Looking for more info on what could be causing all this trouble, Constantine attends Lannis’ wake. He sneaks off to the shower where the man went up in flames and takes a sample of the ghastly oil. He is discovered by Lannis’ widow and claims to be a journalist investigating the trouble at the mine.
The widow tells a fable of how she ended up in her abusive relationship. It’s the beginning of a troubling arc, reframing her as a gold digger instead of a woman trapped in a relationship and her abuse as an inevitability resulting from her greed. We won’t see the widow again until the final confrontation of the episode, and things only get worse.
He rebukes the woman’s inevitable romantic advance and is kicked out but not before learning all of the mystery solving clues he will inevitably need to pin this spectral crime on her by the end of the episode.
After some getting punched, running around town, teaching Zed to use her powers of divination and hearing some terribly misinformed testimony from a teen that all this drama might be the work of Slenderman, Constantine is brought back to Lannis widow. She used ghosts to kill her husband and the other miners.
The villain uses the ghosts to attack John, but in the end Constantine summons Lannis, who drags his former victim and wife the into the ground in a troubling moment of reverse revenge.
It’s the most frustrating anti-climax to what’s already a pretty cliche story in the first place. On top of that, it’s impossible to see this death as a victory for anyone. The very small amount of time spent characterizing Lannis at the top of the episode elicited no sympathy for the man, who was broadly drawn as an abusive husband. Then, through some forced reframing and lazy lines about Gypsy magic being really potent, the audience is asked to accept that the ghost of Lannis deserves retribution.
John tells the ghost to extract its revenge, but by the end of “The Darkness Beneath” I hate Lannis so much that I actually roll my eyes at Constantine, the only aspect of the episode that is consistently fun to watch.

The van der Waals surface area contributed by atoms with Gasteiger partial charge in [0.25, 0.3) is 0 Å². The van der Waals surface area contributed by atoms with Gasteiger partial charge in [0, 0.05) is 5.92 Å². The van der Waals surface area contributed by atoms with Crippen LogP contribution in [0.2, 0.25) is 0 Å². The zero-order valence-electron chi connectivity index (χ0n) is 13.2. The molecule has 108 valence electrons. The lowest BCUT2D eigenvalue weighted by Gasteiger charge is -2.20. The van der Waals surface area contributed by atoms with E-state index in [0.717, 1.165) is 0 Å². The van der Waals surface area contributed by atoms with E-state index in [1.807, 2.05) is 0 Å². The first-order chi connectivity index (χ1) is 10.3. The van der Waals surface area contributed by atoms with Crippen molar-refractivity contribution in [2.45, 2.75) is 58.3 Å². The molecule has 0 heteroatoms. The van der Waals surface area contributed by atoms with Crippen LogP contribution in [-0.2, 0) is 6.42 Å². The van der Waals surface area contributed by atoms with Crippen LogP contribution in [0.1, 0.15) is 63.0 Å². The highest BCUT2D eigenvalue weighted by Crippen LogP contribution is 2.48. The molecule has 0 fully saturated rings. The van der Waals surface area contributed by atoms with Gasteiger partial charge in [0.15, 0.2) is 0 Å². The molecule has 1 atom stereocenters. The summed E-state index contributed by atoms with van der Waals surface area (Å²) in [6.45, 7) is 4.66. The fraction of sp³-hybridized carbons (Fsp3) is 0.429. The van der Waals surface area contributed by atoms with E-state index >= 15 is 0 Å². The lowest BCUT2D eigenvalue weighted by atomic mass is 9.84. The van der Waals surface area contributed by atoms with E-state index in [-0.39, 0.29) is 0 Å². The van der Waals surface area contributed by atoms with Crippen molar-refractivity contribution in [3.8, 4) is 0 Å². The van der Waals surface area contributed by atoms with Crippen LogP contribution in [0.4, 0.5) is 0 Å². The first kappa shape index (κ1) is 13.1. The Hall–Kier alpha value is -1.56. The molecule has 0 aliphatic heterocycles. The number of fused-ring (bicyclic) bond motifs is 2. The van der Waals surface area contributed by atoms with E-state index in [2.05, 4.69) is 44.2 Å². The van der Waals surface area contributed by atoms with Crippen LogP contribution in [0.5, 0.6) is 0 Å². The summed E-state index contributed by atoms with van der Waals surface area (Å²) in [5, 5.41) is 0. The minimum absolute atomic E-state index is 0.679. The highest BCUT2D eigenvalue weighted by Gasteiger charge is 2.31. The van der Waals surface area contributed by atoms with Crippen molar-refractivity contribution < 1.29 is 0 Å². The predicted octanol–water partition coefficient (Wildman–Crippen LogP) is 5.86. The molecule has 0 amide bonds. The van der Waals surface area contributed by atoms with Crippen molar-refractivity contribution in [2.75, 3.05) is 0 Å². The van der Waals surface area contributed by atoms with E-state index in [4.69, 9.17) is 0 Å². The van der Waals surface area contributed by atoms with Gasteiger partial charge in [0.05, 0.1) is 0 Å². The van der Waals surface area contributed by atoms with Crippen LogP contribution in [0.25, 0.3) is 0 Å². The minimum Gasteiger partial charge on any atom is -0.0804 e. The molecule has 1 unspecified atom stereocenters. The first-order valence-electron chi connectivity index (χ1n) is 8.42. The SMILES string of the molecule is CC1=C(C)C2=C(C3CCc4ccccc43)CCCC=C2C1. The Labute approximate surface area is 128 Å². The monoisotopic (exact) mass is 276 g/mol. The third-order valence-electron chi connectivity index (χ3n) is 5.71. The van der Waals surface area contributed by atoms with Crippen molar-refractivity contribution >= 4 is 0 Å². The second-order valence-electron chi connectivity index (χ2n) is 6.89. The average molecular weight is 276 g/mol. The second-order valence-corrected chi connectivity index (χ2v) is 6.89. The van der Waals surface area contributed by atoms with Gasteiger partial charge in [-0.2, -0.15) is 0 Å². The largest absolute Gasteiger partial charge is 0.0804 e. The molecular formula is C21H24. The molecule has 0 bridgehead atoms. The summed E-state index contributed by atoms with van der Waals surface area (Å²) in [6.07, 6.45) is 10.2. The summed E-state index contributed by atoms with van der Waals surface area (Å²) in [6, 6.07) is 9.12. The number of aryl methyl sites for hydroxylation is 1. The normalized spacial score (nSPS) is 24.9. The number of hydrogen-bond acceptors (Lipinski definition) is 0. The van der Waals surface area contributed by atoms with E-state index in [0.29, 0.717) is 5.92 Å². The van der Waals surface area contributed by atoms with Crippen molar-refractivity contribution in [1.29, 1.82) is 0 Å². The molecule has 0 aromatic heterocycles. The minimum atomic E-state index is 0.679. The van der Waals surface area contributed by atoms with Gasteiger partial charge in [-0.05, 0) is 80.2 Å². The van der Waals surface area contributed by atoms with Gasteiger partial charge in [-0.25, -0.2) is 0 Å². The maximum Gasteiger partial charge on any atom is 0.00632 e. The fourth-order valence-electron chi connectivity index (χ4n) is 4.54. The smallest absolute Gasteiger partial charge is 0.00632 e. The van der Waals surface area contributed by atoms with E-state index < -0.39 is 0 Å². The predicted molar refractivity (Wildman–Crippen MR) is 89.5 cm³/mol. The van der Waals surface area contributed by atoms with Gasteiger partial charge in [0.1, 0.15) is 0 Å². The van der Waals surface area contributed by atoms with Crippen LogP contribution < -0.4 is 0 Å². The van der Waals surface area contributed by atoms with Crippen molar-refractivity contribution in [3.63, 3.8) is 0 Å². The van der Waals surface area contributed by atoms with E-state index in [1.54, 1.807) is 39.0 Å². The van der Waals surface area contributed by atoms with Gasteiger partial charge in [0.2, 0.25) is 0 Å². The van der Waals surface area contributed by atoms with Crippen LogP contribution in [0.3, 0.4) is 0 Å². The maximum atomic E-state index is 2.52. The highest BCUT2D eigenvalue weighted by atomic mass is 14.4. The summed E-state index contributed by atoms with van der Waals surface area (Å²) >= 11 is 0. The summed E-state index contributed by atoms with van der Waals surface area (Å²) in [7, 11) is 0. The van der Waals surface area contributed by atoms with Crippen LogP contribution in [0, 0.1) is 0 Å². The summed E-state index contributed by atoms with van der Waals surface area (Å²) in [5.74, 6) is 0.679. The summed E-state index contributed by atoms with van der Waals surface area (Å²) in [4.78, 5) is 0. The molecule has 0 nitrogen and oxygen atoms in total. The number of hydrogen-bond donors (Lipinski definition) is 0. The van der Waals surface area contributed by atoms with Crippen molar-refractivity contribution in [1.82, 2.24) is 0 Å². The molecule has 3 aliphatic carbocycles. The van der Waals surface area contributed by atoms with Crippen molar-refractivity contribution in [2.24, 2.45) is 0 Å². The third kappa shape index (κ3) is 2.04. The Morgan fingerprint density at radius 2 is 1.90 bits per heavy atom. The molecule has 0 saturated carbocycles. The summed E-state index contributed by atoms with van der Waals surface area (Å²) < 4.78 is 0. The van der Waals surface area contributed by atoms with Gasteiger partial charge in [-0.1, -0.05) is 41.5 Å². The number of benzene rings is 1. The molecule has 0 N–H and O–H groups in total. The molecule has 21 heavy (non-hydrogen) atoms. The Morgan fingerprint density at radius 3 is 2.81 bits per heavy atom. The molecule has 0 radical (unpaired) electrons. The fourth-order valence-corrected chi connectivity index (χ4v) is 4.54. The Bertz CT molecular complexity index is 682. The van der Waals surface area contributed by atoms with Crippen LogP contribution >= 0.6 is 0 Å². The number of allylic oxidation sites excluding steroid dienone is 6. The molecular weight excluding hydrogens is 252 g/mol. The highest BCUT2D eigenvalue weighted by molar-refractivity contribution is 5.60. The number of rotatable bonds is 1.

Episode two closes with a stinger, Constantine providing a tautological voice over about faith and enemies that stay hidden (implying that maybe Zed is not to be trusted). The intention is to provide a button to “The Darkness Beneath” with some kind of thematic closure and frame the events of the past hour as having something to say about the value of faith, but again, it just doesn’t work.
Ellis, the ex-priest who is presented throughout the episode as a potential baddie and would-be reflection of Constantine, is shown in the final moments dusting off his Bible in the town’s abandoned church. He has re embraced his faith. Good for him. No one cares.
Constantine isn’t a show about the power of faith, its characters live in a world that is demonstrably caught in a very real war between pseudo-Catholic angels and demons that don’t require your belief to exist. To re-embrace the church in Constantine is akin to going back to school to pick up some science credits.
No, “The Darkness Beneath” is not about faith but it certainly tests it. By the end of episode two Constantine all but asks viewers if they still believe this show can be as good as it promised only one week ago. I still believe it can be great, but my faith has been tested.
Book of Random Observances
– Constantine only has white shirts and red ties that he refuses to tighten. Second biggest laugh of the episode was him telling Zed he needs to get changed and then appearing in the next scene in the only clothes he owns.
– First biggest laugh: Constantine bringing a frozen chicken dinner to Lannis’ wake.
– I think a lot of this episode’s problems would have been solved if it turned out Ellis was the villain of the week.
– My horror nerd frustration reached new heights when Constantine asked about the weird shadow demon that was definitely not Slenderman graffitied on the church wall and the naked teen described Slenderman.
– That said, I would really like this show to have a Slenderman episode.